Europe’s 40 largest fixed line telecommunications operators have warned that a proposed law on intellectual property enforcement dubbed the anti-piracy directive, will hamper the rollout of broadband services if worded too broadly.
In a statement issued by their Brussels-based trade group, the European telecommunications network operators association (ETNO), the former state phone companies said an amendment being proposed in the European Parliament would stretch the reach of the proposed European Union law too far.
Janelly Fourtou, the European Parliament member charged with shepherding the draft law through the Parliament, has suggested an amendment removing the words “for commercial purposes” from the original text published by the European Commission. If amended in this manner, the law, if passed, would allow prosecution of private individuals as well companies for copyright-infringing activities including illegal swapping of music files.
“Amendments to expand the directive’s scope would make its measures applicable to any and all infringement of IPR, regardless of intent, purpose or harm caused,” said Michael Bartholomew, ETNO’s director.
“This could have important consequences for the sector and the consumer if random, trivial or innocent acts are pursued with the full weight of this proposed rigorous enforcement system,” he said.
Peer-to-peer file sharing shows there is great demand for content on the Internet, Bartholomew said, adding that “Industry should respond by offering attractive business models that match this demand, and not by seeking to sue or prosecute customers.”
If Fourtou’s amendment is adopted as law it would “hamper broadband’s development,” ETNO said.
ETNO’s warning is not the first caution the proposed anti-piracy directive has provoked.
Last month some of Europe’s most eminent intellectual property law professors said the draft law is too far reaching. “Instead of relating only to piracy and counterfeiting, the draft is couched in more general terms,” the academics said. They questioned whether there is a need for such a law, and if there is, whether the text proposed by the commission is proportional to the problem it seeks to address.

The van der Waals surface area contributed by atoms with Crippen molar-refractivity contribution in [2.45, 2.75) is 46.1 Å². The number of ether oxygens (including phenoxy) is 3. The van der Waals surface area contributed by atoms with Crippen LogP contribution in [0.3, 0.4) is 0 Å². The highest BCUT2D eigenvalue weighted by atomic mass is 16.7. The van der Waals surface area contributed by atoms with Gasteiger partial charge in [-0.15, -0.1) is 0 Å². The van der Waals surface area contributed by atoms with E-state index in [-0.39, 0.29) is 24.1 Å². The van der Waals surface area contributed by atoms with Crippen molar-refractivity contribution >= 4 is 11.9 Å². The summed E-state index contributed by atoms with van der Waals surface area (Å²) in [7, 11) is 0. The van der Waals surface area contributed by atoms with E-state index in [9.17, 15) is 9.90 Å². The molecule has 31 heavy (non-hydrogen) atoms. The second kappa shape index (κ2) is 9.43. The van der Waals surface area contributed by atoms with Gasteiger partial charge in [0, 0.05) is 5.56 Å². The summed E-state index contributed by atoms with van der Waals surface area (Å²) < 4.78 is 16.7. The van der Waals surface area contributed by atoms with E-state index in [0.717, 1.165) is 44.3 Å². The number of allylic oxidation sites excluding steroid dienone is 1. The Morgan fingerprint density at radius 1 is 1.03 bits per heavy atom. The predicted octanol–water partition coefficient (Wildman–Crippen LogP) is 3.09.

“It is vitally important that this directive strikes the right balance between protecting the interests of rightholders without unfairly impeding others from competing in the same market,” said Tim Frain, director of intellectual property at the Finnish mobile phone maker Nokia Corp.
Fourtou defended her attempt to broaden the scope of the directive to include people who illegally swap music over the Internet during a recent interview.
“Even if you aren’t downloading music for profit, you still are having a very negative effect on authors and musicians,” she said. “Even a young boy who does it innocently causes an economic counter-effect.
“The Internet is a new way of living for young people. It would be very good to send out a message to them, teach them right from wrong. If we don’t put up a barrier then everything will be grey,” she said.
By seeking to include file sharers within the scope of the proposal, Fourtou has been criticized for promoting the interests of her husband, Jean-Rene Fourtou, the chief executive of Vivendi Universal SA, owner of the biggest recording company in the world, Universal Music Group Inc.
Fourtou was put in charge of the debate on the proposal in March. Her husband was appointed chief executive officer of Vivendi in July of last year.
She claimed her family does not hold a vested interest in the amendment she supports and thought her situation would not prove problematic during the debate.
“My conscience doesn’t have a problem with this,” she added.